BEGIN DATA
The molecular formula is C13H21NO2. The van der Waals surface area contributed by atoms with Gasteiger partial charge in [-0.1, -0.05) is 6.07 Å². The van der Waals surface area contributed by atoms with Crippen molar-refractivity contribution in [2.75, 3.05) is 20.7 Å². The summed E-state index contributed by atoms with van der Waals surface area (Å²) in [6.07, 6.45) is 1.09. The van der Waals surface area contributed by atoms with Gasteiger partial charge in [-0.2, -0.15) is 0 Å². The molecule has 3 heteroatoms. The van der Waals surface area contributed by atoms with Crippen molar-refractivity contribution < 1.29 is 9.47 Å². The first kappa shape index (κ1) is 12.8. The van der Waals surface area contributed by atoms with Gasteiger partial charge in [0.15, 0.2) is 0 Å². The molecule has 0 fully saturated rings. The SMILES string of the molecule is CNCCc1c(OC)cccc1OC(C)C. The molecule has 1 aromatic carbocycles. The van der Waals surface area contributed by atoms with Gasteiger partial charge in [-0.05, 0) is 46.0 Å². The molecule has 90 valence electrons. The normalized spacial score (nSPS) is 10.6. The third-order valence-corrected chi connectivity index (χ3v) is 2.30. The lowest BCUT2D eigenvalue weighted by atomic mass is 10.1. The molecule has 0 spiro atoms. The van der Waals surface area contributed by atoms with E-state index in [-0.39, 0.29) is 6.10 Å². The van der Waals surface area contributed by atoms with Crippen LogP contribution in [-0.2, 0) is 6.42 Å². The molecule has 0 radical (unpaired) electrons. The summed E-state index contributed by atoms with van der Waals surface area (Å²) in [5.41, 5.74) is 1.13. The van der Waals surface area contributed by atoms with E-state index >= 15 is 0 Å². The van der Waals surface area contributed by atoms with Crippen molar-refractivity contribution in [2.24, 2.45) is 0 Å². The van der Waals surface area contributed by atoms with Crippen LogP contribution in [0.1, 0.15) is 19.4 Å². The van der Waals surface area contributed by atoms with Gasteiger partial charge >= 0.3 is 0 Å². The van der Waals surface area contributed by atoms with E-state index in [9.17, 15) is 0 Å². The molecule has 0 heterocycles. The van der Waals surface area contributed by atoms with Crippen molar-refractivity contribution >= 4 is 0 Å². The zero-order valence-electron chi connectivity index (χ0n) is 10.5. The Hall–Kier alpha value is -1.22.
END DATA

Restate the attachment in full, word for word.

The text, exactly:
The molecular formula is C13H21NO2. The van der Waals surface area contributed by atoms with Gasteiger partial charge in [-0.1, -0.05) is 6.07 Å². The van der Waals surface area contributed by atoms with Crippen molar-refractivity contribution in [2.75, 3.05) is 20.7 Å². The summed E-state index contributed by atoms with van der Waals surface area (Å²) in [6.07, 6.45) is 1.09. The van der Waals surface area contributed by atoms with Gasteiger partial charge in [-0.2, -0.15) is 0 Å². The molecule has 3 heteroatoms. The van der Waals surface area contributed by atoms with Crippen molar-refractivity contribution < 1.29 is 9.47 Å². The first kappa shape index (κ1) is 12.8. The van der Waals surface area contributed by atoms with Gasteiger partial charge in [0.15, 0.2) is 0 Å². The molecule has 0 fully saturated rings. The SMILES string of the molecule is CNCCc1c(OC)cccc1OC(C)C. The molecule has 1 aromatic carbocycles. The van der Waals surface area contributed by atoms with Gasteiger partial charge in [-0.05, 0) is 46.0 Å². The molecule has 90 valence electrons. The normalized spacial score (nSPS) is 10.6. The third-order valence-corrected chi connectivity index (χ3v) is 2.30. The lowest BCUT2D eigenvalue weighted by atomic mass is 10.1. The molecule has 0 spiro atoms. The van der Waals surface area contributed by atoms with E-state index in [-0.39, 0.29) is 6.10 Å². The van der Waals surface area contributed by atoms with Crippen LogP contribution in [-0.2, 0) is 6.42 Å². The molecule has 0 radical (unpaired) electrons. The summed E-state index contributed by atoms with van der Waals surface area (Å²) in [5.41, 5.74) is 1.13. The van der Waals surface area contributed by atoms with E-state index >= 15 is 0 Å². The van der Waals surface area contributed by atoms with Crippen molar-refractivity contribution in [2.24, 2.45) is 0 Å². The van der Waals surface area contributed by atoms with Crippen LogP contribution in [0.1, 0.15) is 19.4 Å². The van der Waals surface area contributed by atoms with Gasteiger partial charge >= 0.3 is 0 Å². The van der Waals surface area contributed by atoms with E-state index in [9.17, 15) is 0 Å². The molecule has 0 heterocycles. The van der Waals surface area contributed by atoms with Crippen molar-refractivity contribution >= 4 is 0 Å². The zero-order valence-electron chi connectivity index (χ0n) is 10.5. The Hall–Kier alpha value is -1.22.